What is appendix or appendicitis?
Appendix or appendicitis is a condition where the appendix becomes swollen, inflamed, and filled with pus. The appendix is a small finger-shaped pouch on the right side of the abdomen, connected to the colon. The condition can be acute or chronic. When left untreated, appendicitis can cause your appendix to burst. This can cause bacteria to spill into your abdominal cavity, which can be serious and sometimes fatal.
Types of appendicitis include
1. Acute appendicitis
Acute appendicitis is a severe and sudden case of appendicitis in which the symptoms tend to develop quickly over the course of one or two days. The condition requires immediate medical attention.
2. Chronic appendicitis
Chronic appendicitis is less common than acute appendicitis. The symptoms are relatively mild and may disappear before reappearing again over a period of weeks, months, or even years. This type of appendicitis can be challenging to diagnose and, in some cases, it is diagnosed when it develops into acute appendicitis.
Appendicitis may start as mild pain and become steady and serious over time. It may generally start in the upper abdomen or belly button area, before moving to the lower right side of the abdomen. Appendicitis symptoms may include one or more of the following:
- pain in your upper abdomen or around your bellybutton
- pain in the lower right side of your abdomen
- loss of appetite
- abdominal swelling
- inability to pass gas
- low-grade fever
Who is at risk?
While appendicitis can affect anyone, appendicitis risk factors that make a person more likely to develop the condition include:
- Age: The condition mostly affects people between the age of 15 to 30 years old.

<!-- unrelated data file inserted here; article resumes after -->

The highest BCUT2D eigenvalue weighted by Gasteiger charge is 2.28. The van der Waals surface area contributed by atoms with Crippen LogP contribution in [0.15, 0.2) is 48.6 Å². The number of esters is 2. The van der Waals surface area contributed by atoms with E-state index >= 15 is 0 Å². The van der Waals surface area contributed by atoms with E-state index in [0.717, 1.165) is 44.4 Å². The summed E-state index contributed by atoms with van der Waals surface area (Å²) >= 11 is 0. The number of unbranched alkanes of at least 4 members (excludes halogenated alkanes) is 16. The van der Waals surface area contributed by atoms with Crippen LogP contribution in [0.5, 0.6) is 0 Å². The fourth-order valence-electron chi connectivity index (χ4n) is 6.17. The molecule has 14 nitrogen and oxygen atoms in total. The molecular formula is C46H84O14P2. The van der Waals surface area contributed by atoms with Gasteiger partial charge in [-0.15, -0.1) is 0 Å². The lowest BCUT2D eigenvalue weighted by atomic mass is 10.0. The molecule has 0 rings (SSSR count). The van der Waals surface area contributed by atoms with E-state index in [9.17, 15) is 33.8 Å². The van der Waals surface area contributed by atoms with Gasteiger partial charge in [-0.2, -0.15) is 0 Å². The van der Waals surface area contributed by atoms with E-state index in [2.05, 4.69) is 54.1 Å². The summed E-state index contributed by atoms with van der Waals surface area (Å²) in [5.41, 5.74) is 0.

- Sex: The condition is more common in males than in females.
- Family history: Having a family history of appendicitis increases the risk of developing the condition in an individual.
- Diet: Low-fibre diets might increase the risk of appendicitis.
The exact causes of appendix inflammation are unknown. However, experts believe appendicitis develops when a part of the appendix becomes obstructed, or blocked. When the appendix gets blocked, bacteria can multiply inside it leading to the formation of pus and swelling. This can cause painful pressure in the abdomen. Things that can potentially block the appendix are:
- a build-up of hardened stool
- enlarged lymphoid follicles
- intestinal worms
- traumatic injury
How is appendicitis diagnosed?
Most patients with appendicitis do not have typical symptoms. Additionally, certain other conditions like gastroenteritis, urinary tract infection, ectopic pregnancy, Crohn’s disease, kidney stones, etc. may have similar symptoms. If an appendix doctor suspects you may have appendicitis, they will perform a physical examination for appendicitis diagnosis, checking for tenderness and swelling or rigidity in the lower right side of the abdomen. Depending on the examination, the doctor may order one or more of the following tests and exams to check for signs of appendicitis.
- Blood tests, to check for infections
- Urine tests, to identify a kidney or bladder infection
- An MRI, a CT scan, or an ultrasound scan, to check if the appendix is inflamed
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How is appendicitis treated?
Appendicitis treatment depends on the seriousness of the condition. If the infection is mild, medicine for the appendix like antibiotics is sometimes used to treat appendicitis. However, such a condition and appendix cure are rare. In most cases, a general surgeon will remove the appendix from the body by performing an appendectomy, a laparoscopy, or an open surgery. The doctor may sometimes recommend a course of antibiotics to shrink the appendix and clear up the surrounding infection and then perform the surgery to remove the appendix. If there is an abscess, the doctor may drain it first and then operate at a later date.
How can the appendix be prevented?
While there is no sure way to prevent appendicitis, according to research, appendicitis is less common in countries where people eat high-fiber diets. One might be able to lower their risk of developing it by eating a diet rich in fiber. This can be done by including foods like,
- Lentils, split peas, beans, and other legumes
- Oatmeal, brown rice, whole wheat, and other grains.
The doctor may also encourage a person to take fiber supplements.
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